Q:  Can we administer ReadiStep to our 8th graders?
Districts interested in administering ReadiStep to their 8th graders may do so but will be directly responsible for covering the costs. Please contact Mary Ellen Auriemma directly at for more information and assistance.

Q:  How do we request SSD accommodations for ReadiStep?
No approval process is required.  Please review the ReadiStep Guide to Nonstandard Test Formats for additional information.

Q:  How do we order ReadiStep?
ReadiStep ordering is now available.  Districts interested in taking advantage of the state’s offer to support your 9th grade ReadiStep administration may place their orders directly online at

*In the “Order Type” field on the Billing tab, please select Contract and enter Maine DOE in the Contract # field. By doing so,an invoice for payment will be sent directly to the Maine Department of Education. Failure to enter Maine DOE in the Contract #field will result in your district receiving an invoice for payment.

Districts interested in providing ReadiStep to their 8th graders may also place their orders directly online at  Please submit a separate order and payment method for any 8th grade tests.

The order deadline for schools/districts using bulk registration is September 14, 2012.

The deadline for all other orders, order changes, and/or order cancellations is September 21, 2012.

2 thoughts on “New options available for high school assessment

  1. I agree, Shawn. I hope (although I am not confident, after the “fiasco ending” of Local Assessment Systems in Maine) that the Smarter Balanced assessments are not primarily content/abstracted assessments. The FAQ page of the consortium sounds hopeful regarding performance tasks:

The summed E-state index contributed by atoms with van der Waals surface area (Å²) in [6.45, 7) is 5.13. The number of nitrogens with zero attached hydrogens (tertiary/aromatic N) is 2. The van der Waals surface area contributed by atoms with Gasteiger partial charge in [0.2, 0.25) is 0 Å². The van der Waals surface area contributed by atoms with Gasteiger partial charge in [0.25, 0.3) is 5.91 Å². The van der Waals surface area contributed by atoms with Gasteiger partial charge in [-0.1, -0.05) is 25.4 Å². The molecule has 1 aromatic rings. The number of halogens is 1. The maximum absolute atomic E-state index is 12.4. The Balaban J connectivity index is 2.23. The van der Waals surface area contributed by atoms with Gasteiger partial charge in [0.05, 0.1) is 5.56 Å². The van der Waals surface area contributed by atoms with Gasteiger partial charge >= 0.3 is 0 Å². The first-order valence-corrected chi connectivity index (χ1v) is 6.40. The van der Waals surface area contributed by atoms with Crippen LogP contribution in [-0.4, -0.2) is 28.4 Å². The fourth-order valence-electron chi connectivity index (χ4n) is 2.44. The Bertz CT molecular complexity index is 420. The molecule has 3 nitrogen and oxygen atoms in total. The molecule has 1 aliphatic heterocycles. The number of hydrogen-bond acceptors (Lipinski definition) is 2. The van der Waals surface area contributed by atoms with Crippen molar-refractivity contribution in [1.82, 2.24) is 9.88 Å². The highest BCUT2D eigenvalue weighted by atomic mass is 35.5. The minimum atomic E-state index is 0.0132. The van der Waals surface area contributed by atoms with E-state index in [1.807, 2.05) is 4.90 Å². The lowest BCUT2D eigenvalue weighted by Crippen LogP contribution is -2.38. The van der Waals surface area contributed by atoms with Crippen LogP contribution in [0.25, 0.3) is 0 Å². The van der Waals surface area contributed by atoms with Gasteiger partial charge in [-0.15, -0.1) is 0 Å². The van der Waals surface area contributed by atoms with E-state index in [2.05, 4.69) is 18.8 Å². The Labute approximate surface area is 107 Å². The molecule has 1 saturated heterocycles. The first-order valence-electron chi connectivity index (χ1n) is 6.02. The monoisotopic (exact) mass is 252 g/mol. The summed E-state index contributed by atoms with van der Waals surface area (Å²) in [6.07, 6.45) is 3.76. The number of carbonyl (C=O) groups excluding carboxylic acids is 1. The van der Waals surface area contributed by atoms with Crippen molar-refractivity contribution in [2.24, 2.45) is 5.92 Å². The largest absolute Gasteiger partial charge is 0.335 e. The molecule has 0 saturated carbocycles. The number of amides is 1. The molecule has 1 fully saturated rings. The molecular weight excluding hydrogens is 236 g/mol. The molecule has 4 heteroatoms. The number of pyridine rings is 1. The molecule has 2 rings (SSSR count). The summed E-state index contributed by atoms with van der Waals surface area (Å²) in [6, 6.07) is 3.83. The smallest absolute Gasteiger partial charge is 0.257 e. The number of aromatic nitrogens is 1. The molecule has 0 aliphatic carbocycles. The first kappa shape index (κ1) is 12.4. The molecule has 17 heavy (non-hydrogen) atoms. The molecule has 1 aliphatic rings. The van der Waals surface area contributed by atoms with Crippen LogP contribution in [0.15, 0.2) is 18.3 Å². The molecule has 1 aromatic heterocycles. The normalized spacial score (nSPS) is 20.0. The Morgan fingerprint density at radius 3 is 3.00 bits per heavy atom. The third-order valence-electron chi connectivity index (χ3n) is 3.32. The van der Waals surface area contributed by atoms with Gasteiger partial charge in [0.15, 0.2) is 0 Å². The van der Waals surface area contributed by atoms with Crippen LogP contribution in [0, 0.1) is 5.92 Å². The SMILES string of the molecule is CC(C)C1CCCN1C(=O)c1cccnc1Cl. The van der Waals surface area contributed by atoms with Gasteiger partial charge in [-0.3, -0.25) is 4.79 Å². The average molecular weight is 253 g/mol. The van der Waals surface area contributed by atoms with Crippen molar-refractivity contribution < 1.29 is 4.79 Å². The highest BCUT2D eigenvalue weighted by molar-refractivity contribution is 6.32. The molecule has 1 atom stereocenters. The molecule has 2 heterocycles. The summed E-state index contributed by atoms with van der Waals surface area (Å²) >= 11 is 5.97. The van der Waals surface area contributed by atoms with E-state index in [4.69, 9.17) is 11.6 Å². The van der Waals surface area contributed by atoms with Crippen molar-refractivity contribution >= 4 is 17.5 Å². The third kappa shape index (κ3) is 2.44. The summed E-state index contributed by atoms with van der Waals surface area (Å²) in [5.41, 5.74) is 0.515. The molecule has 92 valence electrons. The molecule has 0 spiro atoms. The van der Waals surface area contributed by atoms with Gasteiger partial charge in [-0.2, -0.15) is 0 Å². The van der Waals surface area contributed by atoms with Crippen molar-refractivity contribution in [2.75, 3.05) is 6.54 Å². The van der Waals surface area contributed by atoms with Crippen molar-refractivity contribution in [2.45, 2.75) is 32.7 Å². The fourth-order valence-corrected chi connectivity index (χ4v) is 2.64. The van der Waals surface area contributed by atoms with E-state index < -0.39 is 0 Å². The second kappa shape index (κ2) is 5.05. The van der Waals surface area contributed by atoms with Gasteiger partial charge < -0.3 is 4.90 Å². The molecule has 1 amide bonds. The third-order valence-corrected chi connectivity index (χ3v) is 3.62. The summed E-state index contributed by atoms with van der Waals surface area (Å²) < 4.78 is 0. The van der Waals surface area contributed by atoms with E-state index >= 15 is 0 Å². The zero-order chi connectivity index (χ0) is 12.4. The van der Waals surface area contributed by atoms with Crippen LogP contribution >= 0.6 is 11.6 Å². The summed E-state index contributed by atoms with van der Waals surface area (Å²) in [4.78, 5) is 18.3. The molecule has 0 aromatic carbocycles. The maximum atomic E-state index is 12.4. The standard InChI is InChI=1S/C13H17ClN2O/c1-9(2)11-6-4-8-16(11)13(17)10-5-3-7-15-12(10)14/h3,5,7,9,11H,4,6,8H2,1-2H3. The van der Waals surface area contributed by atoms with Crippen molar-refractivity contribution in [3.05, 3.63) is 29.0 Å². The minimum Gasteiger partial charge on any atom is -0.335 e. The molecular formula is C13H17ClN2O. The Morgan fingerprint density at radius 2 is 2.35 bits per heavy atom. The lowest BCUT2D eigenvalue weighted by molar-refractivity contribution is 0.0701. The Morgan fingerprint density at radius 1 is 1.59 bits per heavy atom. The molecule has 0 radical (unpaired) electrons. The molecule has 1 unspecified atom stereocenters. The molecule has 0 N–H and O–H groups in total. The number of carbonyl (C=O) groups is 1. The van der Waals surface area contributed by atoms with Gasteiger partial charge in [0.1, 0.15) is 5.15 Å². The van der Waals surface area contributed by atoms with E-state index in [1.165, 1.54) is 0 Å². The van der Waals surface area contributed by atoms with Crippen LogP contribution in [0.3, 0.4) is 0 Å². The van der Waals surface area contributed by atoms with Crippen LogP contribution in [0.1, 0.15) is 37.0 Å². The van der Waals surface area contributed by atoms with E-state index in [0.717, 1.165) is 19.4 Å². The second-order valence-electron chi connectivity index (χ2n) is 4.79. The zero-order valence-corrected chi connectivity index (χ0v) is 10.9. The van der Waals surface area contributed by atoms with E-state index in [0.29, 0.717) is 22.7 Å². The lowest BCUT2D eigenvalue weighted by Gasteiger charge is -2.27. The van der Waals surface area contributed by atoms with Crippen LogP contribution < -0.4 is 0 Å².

“Smarter Balanced assessments will go beyond multiple-choice questions and include short constructed response, extended constructed response, and performance tasks that allow students to complete an in-depth project that demonstrate analytical skills and real-world problem solving.”

    Frankly, we were nearly at a breakthrough point– at an experimental or first-round level, anyway, with the early LAS– when the state-level terrors of cost, politics and complexity (and, in my opinion, an unnecessary overemphasis on “technical design” and “validity and reliability”) ratcheted back the will and leadership– and the plug was pulled, resulting in that giant sucking sound…

    Performance-based stuff is messy and it requires tough changes in instructional practices, but it’s the only way.

    We’ll see.

  2. The PSAT and SAT are not aligned with standards. These tests are not valid or reliable for anything more than they were designed: To determine which students are most apt to stay in college for 4 years. Why are these tests used to judge schools and the quality of teaching? We are still trying to figure out the skills necessary for success in the future. PSAT and SAT still focus too much on content (esp. science) and there is no feedback to schools on how well students are learning skills. How do you believe that the new “standardized” test will be a tool that really lets us move forward? The PSAT and SAT currently prevent schools from using the new approaches supported by research (project-based, problem-based, integrated courses, etc.) because we must prepare students for the test. When are we going to be able to focus more on skills and less on content?